For many people, the dream of building their own home is something that they entertain while watching Grand Designs and then put back on the shelf immediately after the programme ends. The process of self building a house is daunting to anyone who hasn’t done it before, but if broken down into stages is actually perfectly manageable.
Firstly, you’ll need to secure some land. There are a wide variety of ways in which to do this. Estate agents and specialist land agents are obvious choices. Local councils are often willing to sell off parcels of land, as are developers who are in need of freeing up some money. Finally, it is often worth making enquiries with private landowners to see if they are willing to sell you part of a garden or field.
Next, you’ll need to talk to the local planning department to see whether it will be possible to get planning permission to build on the site that you are interested in buying. If permission is unlikely to be granted then there is no point in buying the land. Land with planning permission already granted is worth more than land without. Site with a pre-existing building is usually easier to build on due to past precedent.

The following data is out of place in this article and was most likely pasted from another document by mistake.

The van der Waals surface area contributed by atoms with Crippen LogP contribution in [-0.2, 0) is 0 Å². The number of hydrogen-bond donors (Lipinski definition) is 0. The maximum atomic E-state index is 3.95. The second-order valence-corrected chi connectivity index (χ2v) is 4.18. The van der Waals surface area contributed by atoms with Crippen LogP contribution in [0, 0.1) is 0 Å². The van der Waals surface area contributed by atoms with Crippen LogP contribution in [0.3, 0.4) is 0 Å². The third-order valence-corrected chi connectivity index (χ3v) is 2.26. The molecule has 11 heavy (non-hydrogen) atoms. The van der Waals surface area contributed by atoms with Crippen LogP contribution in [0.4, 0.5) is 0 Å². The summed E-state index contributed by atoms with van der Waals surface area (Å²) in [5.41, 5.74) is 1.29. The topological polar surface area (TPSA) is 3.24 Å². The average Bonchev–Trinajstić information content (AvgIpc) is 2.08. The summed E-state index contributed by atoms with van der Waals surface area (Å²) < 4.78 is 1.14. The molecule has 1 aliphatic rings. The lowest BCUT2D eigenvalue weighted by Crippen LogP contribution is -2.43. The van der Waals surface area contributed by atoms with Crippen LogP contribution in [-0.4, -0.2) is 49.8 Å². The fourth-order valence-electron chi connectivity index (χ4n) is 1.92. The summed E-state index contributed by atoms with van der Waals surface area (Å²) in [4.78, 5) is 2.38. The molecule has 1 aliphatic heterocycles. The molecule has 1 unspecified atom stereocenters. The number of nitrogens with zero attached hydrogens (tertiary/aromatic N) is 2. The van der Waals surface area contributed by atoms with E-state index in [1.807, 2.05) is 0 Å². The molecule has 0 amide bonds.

After this, you’ll need to make sure that you have enough money to complete the house that you want. It is important to factor in the full cost of the build including what it will take to decorate and furnish your home. Self-build mortgages are usually required by people who build their own homes. These generally require a deposit of upwards of 30% of the build and release money to the builder in phases throughout construction. It’s common for money to be released only after a phase has been completed, so a prospective self-builder must be clear that their finances will allow them to get through the build.
The self-builder must also decide whether to have an architect design their home or whether to build using a kit. Kits will often work out cheaper as you’ll save the cost of employing an architect. However, the resulting home will be far less individually tailored to your preferences than would be the case with an architect-designed building.
Choosing a builder is another vitally important factor in successfully completing a self-built house. It is worth getting several quotes from builders and visiting buildings that they’ve completed in order to check the standard of their work. The standard of the interior finish is often a good indicator of how careful an approach they take to their work. You should always sign a contract with a builder to give you some recourse if the work isn’t completed satisfactorily.
Other trades that may need to be brought in include electricians, plumbers and roofers. With all of these it is advisable to get at least three quotes and ask around to get an idea of the standard of their work. It is often possible to save money by buying materials like copper piping yourself and even doing some of the installation work.
If each of these stages is completed successfully then the process of building your own home should be a fairly smooth one and the resulting building a source of pleasure and pride.